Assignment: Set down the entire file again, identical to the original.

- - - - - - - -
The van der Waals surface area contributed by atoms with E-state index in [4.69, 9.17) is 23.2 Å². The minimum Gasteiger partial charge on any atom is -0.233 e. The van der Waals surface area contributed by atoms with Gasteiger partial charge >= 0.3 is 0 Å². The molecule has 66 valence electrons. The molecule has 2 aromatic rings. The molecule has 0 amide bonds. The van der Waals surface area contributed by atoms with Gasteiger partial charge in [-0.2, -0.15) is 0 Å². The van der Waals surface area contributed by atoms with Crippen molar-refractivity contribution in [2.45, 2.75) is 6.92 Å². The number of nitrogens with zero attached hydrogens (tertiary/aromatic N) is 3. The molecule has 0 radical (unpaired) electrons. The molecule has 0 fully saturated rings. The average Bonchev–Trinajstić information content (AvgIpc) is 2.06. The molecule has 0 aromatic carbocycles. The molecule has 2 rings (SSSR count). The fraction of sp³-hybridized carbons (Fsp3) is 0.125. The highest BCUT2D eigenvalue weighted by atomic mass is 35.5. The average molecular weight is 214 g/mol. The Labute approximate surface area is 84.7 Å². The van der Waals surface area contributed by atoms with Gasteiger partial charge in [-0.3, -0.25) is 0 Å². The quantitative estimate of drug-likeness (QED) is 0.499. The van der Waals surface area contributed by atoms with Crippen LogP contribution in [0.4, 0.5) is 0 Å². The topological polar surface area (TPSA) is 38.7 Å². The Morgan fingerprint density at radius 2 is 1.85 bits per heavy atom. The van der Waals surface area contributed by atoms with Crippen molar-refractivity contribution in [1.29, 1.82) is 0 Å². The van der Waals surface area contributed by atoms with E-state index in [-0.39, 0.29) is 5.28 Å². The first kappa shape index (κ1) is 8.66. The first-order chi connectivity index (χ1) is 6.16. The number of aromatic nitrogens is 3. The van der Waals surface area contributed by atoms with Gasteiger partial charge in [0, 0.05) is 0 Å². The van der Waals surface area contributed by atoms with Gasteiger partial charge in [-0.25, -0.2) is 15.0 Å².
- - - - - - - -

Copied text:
The van der Waals surface area contributed by atoms with E-state index in [4.69, 9.17) is 23.2 Å². The minimum Gasteiger partial charge on any atom is -0.233 e. The van der Waals surface area contributed by atoms with Gasteiger partial charge >= 0.3 is 0 Å². The molecule has 66 valence electrons. The molecule has 2 aromatic rings. The molecule has 0 amide bonds. The van der Waals surface area contributed by atoms with Gasteiger partial charge in [-0.2, -0.15) is 0 Å². The van der Waals surface area contributed by atoms with Crippen molar-refractivity contribution in [2.45, 2.75) is 6.92 Å². The number of nitrogens with zero attached hydrogens (tertiary/aromatic N) is 3. The molecule has 0 radical (unpaired) electrons. The molecule has 0 fully saturated rings. The average Bonchev–Trinajstić information content (AvgIpc) is 2.06. The molecule has 0 aromatic carbocycles. The molecule has 2 rings (SSSR count). The fraction of sp³-hybridized carbons (Fsp3) is 0.125. The highest BCUT2D eigenvalue weighted by atomic mass is 35.5. The average molecular weight is 214 g/mol. The Labute approximate surface area is 84.7 Å². The van der Waals surface area contributed by atoms with Gasteiger partial charge in [-0.3, -0.25) is 0 Å². The quantitative estimate of drug-likeness (QED) is 0.499. The van der Waals surface area contributed by atoms with Crippen LogP contribution in [0.4, 0.5) is 0 Å². The topological polar surface area (TPSA) is 38.7 Å². The Morgan fingerprint density at radius 2 is 1.85 bits per heavy atom. The van der Waals surface area contributed by atoms with Crippen molar-refractivity contribution in [1.29, 1.82) is 0 Å². The van der Waals surface area contributed by atoms with E-state index in [-0.39, 0.29) is 5.28 Å². The first kappa shape index (κ1) is 8.66. The first-order chi connectivity index (χ1) is 6.16. The number of aromatic nitrogens is 3. The van der Waals surface area contributed by atoms with Gasteiger partial charge in [0, 0.05) is 0 Å². The van der Waals surface area contributed by atoms with Gasteiger partial charge in [-0.25, -0.2) is 15.0 Å².